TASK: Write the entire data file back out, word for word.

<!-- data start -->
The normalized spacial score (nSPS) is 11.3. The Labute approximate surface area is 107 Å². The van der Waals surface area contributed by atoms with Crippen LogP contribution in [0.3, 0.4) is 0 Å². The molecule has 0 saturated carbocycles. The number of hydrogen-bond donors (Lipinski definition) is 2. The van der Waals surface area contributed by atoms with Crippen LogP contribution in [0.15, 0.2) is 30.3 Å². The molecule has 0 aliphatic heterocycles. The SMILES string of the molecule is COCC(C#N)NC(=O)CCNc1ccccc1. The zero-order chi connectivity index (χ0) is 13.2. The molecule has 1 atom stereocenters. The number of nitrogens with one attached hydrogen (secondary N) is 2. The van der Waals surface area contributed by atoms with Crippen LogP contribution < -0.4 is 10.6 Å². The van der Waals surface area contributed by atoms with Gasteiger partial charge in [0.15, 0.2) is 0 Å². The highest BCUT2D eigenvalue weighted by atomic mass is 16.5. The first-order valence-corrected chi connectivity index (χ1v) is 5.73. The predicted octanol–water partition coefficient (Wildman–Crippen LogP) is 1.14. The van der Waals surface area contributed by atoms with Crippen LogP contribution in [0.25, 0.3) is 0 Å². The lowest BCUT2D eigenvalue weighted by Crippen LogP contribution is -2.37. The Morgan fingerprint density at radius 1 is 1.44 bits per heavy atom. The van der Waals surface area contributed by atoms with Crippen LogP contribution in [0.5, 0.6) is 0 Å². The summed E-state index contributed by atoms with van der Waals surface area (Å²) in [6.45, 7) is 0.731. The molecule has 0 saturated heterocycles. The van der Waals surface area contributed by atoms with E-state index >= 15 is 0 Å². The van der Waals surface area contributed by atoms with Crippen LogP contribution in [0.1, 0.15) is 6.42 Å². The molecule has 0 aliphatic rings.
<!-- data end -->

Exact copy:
The normalized spacial score (nSPS) is 11.3. The Labute approximate surface area is 107 Å². The van der Waals surface area contributed by atoms with Crippen LogP contribution in [0.3, 0.4) is 0 Å². The molecule has 0 saturated carbocycles. The number of hydrogen-bond donors (Lipinski definition) is 2. The van der Waals surface area contributed by atoms with Crippen LogP contribution in [0.15, 0.2) is 30.3 Å². The molecule has 0 aliphatic heterocycles. The SMILES string of the molecule is COCC(C#N)NC(=O)CCNc1ccccc1. The zero-order chi connectivity index (χ0) is 13.2. The molecule has 1 atom stereocenters. The number of nitrogens with one attached hydrogen (secondary N) is 2. The van der Waals surface area contributed by atoms with Crippen LogP contribution < -0.4 is 10.6 Å². The van der Waals surface area contributed by atoms with Gasteiger partial charge in [0.15, 0.2) is 0 Å². The highest BCUT2D eigenvalue weighted by atomic mass is 16.5. The first-order valence-corrected chi connectivity index (χ1v) is 5.73. The predicted octanol–water partition coefficient (Wildman–Crippen LogP) is 1.14. The van der Waals surface area contributed by atoms with Crippen LogP contribution in [0.25, 0.3) is 0 Å². The lowest BCUT2D eigenvalue weighted by Crippen LogP contribution is -2.37. The Morgan fingerprint density at radius 1 is 1.44 bits per heavy atom. The van der Waals surface area contributed by atoms with Crippen LogP contribution in [0.5, 0.6) is 0 Å². The summed E-state index contributed by atoms with van der Waals surface area (Å²) in [6.45, 7) is 0.731. The molecule has 0 saturated heterocycles. The van der Waals surface area contributed by atoms with E-state index >= 15 is 0 Å². The van der Waals surface area contributed by atoms with Crippen LogP contribution in [0.1, 0.15) is 6.42 Å². The molecule has 0 aliphatic rings.